Announcement

Announcement Module
Collapse
No announcement yet.

Bacterial Iron?

Page Title Module
Move Remove Collapse
X
Conversation Detail Module
Collapse
  • Filter
  • Time
  • Show
Clear All
new posts

  • Bacterial Iron?

    What methods have any used for success in removing "Bacterial Iron"?

    Thanks.

    J.C.

  • #2
    Re: Bacterial Iron?

    Bacterial iron? Is that what happens under your armpits when you don't shower for a week? Dunbar probably has discovered how to remove the buildup during one of his "no-showering" episodes.

    I Love ya Dunbar, but you make it way to easy crack jokes at your expense.
    Water Heater Reviews & Water Heater Information

    Comment


    • #3
      Re: Bacterial Iron?

      I have never even heard of it until today.
      But I found this...

      1. Prepare the chlorine solution.
        • Approximately 8 quarts of 5.25% (or 5 qts. of 10%) chlorine bleach such as Hylex, Chlorox, etc., should be mixed with 100 gals. of water. It is best to prepare an amount more than the amount of water standing in the well, and the 100-gal. measure is a safe estimate if this is not known. Most garbage cans hold 30 gals. or more, so that filling three (clean, of course) cans with the solution is sufficient.
      2. Pour or pump the solution into the well in one continuous flow. Attach a hose to a faucet and, making certain the hose itself is clean, place the other end of the hose into the well. Open the faucet and recirculate for one hour the now-chlorinated water, washing down the inside of the casing and the pump piping. Faucets in your house should be opened until you detect a chlorine smell, then close them.
      3. Allow the chlorine solution to remain in the well and piping for at least 24 hours, preferably longer. The system should then be purged free of chlorine. Since it can disrupt a septic system, the chlorinated water should be run outdoors, perhaps into a ditch. It may also kill grass and shrubs, and should not be run into a lake or stream.
      4. Well owners may need to repeat this process more than once. If indications of iron bacteria persist, a water sample should be analyzed by a laboratory. Collect the sample only when the system is completely free of the chlorine smell.
        • For problem cases, a more complex process involving shock chlorination followed by introducing a strong acid and salt solution has proven effective. This process should be done only by a licensed well driller or pump installer, and requires prior DNR approval.
      Mechanical treatment

      In addition to chemical treatment, other methods are available to control iron bacteria in community water systems. Stagnant water conditions can be avoided by looping dead-end plumbing lines and periodically flushing low-flow lines to reduce bacteria. Forcing hot water or steam into a well to disperse the slime and kill the bacteria has also worked well. In addition, flushing large quantities of heated water into the aquifer has been found successful in field tests.

      Comment


      • #4
        Re: Bacterial Iron?

        The above post pretty much covers it. Bleach. Usual shocking the system will remove it.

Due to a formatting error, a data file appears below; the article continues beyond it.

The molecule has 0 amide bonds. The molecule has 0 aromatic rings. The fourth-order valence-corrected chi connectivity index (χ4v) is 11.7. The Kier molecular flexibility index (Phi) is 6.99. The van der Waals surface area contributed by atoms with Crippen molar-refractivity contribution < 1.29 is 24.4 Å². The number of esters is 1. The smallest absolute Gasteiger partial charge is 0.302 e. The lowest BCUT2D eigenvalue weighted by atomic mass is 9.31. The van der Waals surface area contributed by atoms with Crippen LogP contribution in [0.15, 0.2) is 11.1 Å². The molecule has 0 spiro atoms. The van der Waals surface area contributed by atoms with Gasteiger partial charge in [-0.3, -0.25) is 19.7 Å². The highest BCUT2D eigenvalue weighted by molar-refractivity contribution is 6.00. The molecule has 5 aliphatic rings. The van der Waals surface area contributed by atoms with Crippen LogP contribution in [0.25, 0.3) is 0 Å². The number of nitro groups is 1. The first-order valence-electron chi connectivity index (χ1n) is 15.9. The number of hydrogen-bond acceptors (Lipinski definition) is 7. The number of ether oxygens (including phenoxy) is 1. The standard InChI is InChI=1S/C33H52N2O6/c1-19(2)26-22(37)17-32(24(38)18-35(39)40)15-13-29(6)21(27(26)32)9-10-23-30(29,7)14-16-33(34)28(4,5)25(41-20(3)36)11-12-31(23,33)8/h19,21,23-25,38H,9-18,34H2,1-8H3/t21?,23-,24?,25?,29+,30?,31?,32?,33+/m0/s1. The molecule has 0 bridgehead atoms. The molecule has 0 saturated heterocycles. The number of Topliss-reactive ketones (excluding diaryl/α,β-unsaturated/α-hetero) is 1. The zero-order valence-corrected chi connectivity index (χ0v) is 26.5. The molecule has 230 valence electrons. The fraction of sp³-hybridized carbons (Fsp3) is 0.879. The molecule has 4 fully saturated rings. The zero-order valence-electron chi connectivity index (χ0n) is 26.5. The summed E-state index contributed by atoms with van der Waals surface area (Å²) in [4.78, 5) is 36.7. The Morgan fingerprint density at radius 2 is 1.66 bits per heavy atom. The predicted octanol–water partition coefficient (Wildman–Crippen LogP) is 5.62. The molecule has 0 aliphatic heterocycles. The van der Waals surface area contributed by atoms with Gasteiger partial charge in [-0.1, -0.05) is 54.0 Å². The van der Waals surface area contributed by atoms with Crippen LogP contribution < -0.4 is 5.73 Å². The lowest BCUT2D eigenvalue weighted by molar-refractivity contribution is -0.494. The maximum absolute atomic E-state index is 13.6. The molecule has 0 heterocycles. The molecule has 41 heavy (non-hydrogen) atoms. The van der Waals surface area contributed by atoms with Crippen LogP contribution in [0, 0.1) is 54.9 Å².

Its actually manganese bacteria. Iron bacteria is a bit different but commonly mistaken.

        What makes you think you have a bacteria issue?

        Comment


        • #5
          Re: Bacterial Iron?

          I've worked with Iron Softeners and other things but the customer says they have been told that it is specifically Bacterial Iron.

          I've taken a sample and sent it off to confirm the Bacterial Iron, Ph, Manganese etc levels.

          Want to do my work ahead of time to be ready for the right installations.

          J.C.

          Comment


          • #6
            Re: Bacterial Iron?

            Good luck getting rid of it. Iron filters don't work that i've found so don't waste your cutomers money. Hopefully I'll be replacing all the toilets in a monistary because the iron bacteria has plugged all the ports. The system is huge and I told them I won't try to bleach it. they can call someone else in to try it. It is a tuff thing to get rid of. Good luck

            Comment


            • #7
              Re: Bacterial Iron?

              Originally posted by saysflushable View Post
              Good luck getting rid of it. Iron filters don't work that i've found so don't waste your cutomers money. Hopefully I'll be replacing all the toilets in a monistary because the iron bacteria has plugged all the ports. The system is huge and I told them I won't try to bleach it. they can call someone else in to try it. It is a tuff thing to get rid of. Good luck
              My understanding too. Many have worked with "iron" and had success but few have worked with "Bacterial Iron" that I know. Me included.

              I get conflicting information for treatment but am still looking/asking.

              Thanks for letting me know what you've ran into and tried.

              J.C.

              Comment


              • #8
                Re: Bacterial Iron?

                A company that specializes in system chlorination for schools and hospitals might be capable of removing the problem. Contact one in your area and ask.

                Comment


                • #9
                  Re: Bacterial Iron?

                  Originally posted by Plumbus View Post
                  A company that specializes in system chlorination for schools and hospitals might be capable of removing the problem. Contact one in your area and ask.
                  This is a common problem here in wells. You can use an Ozone filter or clorinate to solve it. The clorinater is about 6500.00 less. Most people clorinate their well and then put in filters to get the clorine out of their house.

                  Comment

                  Working...
                  X